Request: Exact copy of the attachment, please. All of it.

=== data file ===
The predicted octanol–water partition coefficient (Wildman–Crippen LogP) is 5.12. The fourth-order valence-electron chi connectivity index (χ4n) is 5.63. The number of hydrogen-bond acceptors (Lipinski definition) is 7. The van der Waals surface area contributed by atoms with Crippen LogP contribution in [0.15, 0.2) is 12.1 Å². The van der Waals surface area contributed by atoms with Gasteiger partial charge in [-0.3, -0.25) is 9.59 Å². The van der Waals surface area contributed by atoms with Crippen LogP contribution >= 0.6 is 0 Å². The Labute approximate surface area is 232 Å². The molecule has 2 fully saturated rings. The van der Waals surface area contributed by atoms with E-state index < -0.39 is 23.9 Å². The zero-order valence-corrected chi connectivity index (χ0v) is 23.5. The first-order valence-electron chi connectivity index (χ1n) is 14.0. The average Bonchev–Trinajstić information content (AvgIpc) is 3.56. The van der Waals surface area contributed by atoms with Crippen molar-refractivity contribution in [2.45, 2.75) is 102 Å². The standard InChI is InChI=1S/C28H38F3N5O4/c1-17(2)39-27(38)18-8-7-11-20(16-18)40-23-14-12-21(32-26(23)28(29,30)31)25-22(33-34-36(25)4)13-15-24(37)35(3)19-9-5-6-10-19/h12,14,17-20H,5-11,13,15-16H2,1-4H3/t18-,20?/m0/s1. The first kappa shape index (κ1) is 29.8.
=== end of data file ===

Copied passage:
The predicted octanol–water partition coefficient (Wildman–Crippen LogP) is 5.12. The fourth-order valence-electron chi connectivity index (χ4n) is 5.63. The number of hydrogen-bond acceptors (Lipinski definition) is 7. The van der Waals surface area contributed by atoms with Crippen LogP contribution in [0.15, 0.2) is 12.1 Å². The van der Waals surface area contributed by atoms with Gasteiger partial charge in [-0.3, -0.25) is 9.59 Å². The van der Waals surface area contributed by atoms with Crippen LogP contribution >= 0.6 is 0 Å². The Labute approximate surface area is 232 Å². The molecule has 2 fully saturated rings. The van der Waals surface area contributed by atoms with E-state index < -0.39 is 23.9 Å². The zero-order valence-corrected chi connectivity index (χ0v) is 23.5. The first-order valence-electron chi connectivity index (χ1n) is 14.0. The average Bonchev–Trinajstić information content (AvgIpc) is 3.56. The van der Waals surface area contributed by atoms with Crippen molar-refractivity contribution in [2.45, 2.75) is 102 Å². The standard InChI is InChI=1S/C28H38F3N5O4/c1-17(2)39-27(38)18-8-7-11-20(16-18)40-23-14-12-21(32-26(23)28(29,30)31)25-22(33-34-36(25)4)13-15-24(37)35(3)19-9-5-6-10-19/h12,14,17-20H,5-11,13,15-16H2,1-4H3/t18-,20?/m0/s1. The first kappa shape index (κ1) is 29.8.